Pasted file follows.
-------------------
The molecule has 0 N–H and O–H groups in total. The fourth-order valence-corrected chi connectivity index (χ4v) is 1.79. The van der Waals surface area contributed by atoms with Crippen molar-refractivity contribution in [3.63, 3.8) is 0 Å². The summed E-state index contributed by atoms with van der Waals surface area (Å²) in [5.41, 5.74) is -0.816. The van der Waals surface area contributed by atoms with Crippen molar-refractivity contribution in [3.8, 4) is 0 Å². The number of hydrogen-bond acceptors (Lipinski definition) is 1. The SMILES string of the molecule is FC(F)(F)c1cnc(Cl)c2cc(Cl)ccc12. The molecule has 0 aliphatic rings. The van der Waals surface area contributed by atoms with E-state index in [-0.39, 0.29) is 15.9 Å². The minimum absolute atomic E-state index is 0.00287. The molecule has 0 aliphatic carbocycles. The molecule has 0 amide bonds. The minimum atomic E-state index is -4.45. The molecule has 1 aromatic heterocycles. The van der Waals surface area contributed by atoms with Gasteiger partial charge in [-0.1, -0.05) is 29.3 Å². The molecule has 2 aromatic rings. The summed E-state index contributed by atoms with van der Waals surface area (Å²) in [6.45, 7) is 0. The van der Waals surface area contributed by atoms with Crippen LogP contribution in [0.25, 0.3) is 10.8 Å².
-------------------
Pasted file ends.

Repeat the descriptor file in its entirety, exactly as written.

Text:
The molecule has 0 N–H and O–H groups in total. The fourth-order valence-corrected chi connectivity index (χ4v) is 1.79. The van der Waals surface area contributed by atoms with Crippen molar-refractivity contribution in [3.63, 3.8) is 0 Å². The summed E-state index contributed by atoms with van der Waals surface area (Å²) in [5.41, 5.74) is -0.816. The van der Waals surface area contributed by atoms with Crippen molar-refractivity contribution in [3.8, 4) is 0 Å². The number of hydrogen-bond acceptors (Lipinski definition) is 1. The SMILES string of the molecule is FC(F)(F)c1cnc(Cl)c2cc(Cl)ccc12. The molecule has 0 aliphatic rings. The van der Waals surface area contributed by atoms with E-state index in [-0.39, 0.29) is 15.9 Å². The minimum absolute atomic E-state index is 0.00287. The molecule has 0 aliphatic carbocycles. The molecule has 0 amide bonds. The minimum atomic E-state index is -4.45. The molecule has 1 aromatic heterocycles. The van der Waals surface area contributed by atoms with Gasteiger partial charge in [-0.1, -0.05) is 29.3 Å². The molecule has 2 aromatic rings. The summed E-state index contributed by atoms with van der Waals surface area (Å²) in [6.45, 7) is 0. The van der Waals surface area contributed by atoms with Crippen LogP contribution in [0.25, 0.3) is 10.8 Å².